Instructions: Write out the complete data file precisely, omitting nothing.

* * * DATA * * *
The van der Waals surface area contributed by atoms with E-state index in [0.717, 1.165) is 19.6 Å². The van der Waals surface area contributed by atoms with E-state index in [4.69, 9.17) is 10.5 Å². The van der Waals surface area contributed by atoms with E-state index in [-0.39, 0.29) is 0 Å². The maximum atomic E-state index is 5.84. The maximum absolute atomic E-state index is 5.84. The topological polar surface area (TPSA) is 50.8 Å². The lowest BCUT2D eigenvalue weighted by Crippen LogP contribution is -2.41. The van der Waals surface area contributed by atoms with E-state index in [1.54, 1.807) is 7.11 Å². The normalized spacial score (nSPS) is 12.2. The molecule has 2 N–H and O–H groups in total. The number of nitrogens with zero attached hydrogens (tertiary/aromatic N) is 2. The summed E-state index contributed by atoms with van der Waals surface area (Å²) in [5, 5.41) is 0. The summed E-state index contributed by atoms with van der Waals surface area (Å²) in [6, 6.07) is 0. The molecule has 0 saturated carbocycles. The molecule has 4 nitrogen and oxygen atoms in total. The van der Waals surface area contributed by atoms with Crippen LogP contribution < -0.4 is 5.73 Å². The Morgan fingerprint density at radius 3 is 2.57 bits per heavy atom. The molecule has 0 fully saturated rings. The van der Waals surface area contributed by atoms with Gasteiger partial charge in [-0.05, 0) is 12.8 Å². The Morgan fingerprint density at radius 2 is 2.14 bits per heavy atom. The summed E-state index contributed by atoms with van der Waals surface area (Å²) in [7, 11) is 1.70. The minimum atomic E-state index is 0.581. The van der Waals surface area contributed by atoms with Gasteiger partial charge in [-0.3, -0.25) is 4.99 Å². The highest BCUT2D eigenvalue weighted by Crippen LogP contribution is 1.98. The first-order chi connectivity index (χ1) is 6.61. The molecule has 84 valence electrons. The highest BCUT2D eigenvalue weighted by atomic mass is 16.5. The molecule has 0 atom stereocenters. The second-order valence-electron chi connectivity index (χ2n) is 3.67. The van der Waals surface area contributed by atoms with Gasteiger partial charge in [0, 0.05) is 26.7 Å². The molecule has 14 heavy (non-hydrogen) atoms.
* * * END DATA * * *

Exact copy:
The van der Waals surface area contributed by atoms with E-state index in [0.717, 1.165) is 19.6 Å². The van der Waals surface area contributed by atoms with E-state index in [4.69, 9.17) is 10.5 Å². The van der Waals surface area contributed by atoms with E-state index in [-0.39, 0.29) is 0 Å². The maximum atomic E-state index is 5.84. The maximum absolute atomic E-state index is 5.84. The topological polar surface area (TPSA) is 50.8 Å². The lowest BCUT2D eigenvalue weighted by Crippen LogP contribution is -2.41. The van der Waals surface area contributed by atoms with E-state index in [1.54, 1.807) is 7.11 Å². The normalized spacial score (nSPS) is 12.2. The molecule has 2 N–H and O–H groups in total. The number of nitrogens with zero attached hydrogens (tertiary/aromatic N) is 2. The summed E-state index contributed by atoms with van der Waals surface area (Å²) in [5, 5.41) is 0. The summed E-state index contributed by atoms with van der Waals surface area (Å²) in [6, 6.07) is 0. The molecule has 0 saturated carbocycles. The molecule has 4 nitrogen and oxygen atoms in total. The van der Waals surface area contributed by atoms with Crippen LogP contribution < -0.4 is 5.73 Å². The Morgan fingerprint density at radius 3 is 2.57 bits per heavy atom. The molecule has 0 fully saturated rings. The van der Waals surface area contributed by atoms with Gasteiger partial charge in [-0.05, 0) is 12.8 Å². The Morgan fingerprint density at radius 2 is 2.14 bits per heavy atom. The summed E-state index contributed by atoms with van der Waals surface area (Å²) in [7, 11) is 1.70. The minimum atomic E-state index is 0.581. The van der Waals surface area contributed by atoms with Gasteiger partial charge in [-0.3, -0.25) is 4.99 Å². The highest BCUT2D eigenvalue weighted by Crippen LogP contribution is 1.98. The first-order chi connectivity index (χ1) is 6.61. The molecule has 84 valence electrons. The highest BCUT2D eigenvalue weighted by atomic mass is 16.5. The molecule has 0 atom stereocenters. The second-order valence-electron chi connectivity index (χ2n) is 3.67. The van der Waals surface area contributed by atoms with Gasteiger partial charge in [0, 0.05) is 26.7 Å². The molecule has 14 heavy (non-hydrogen) atoms.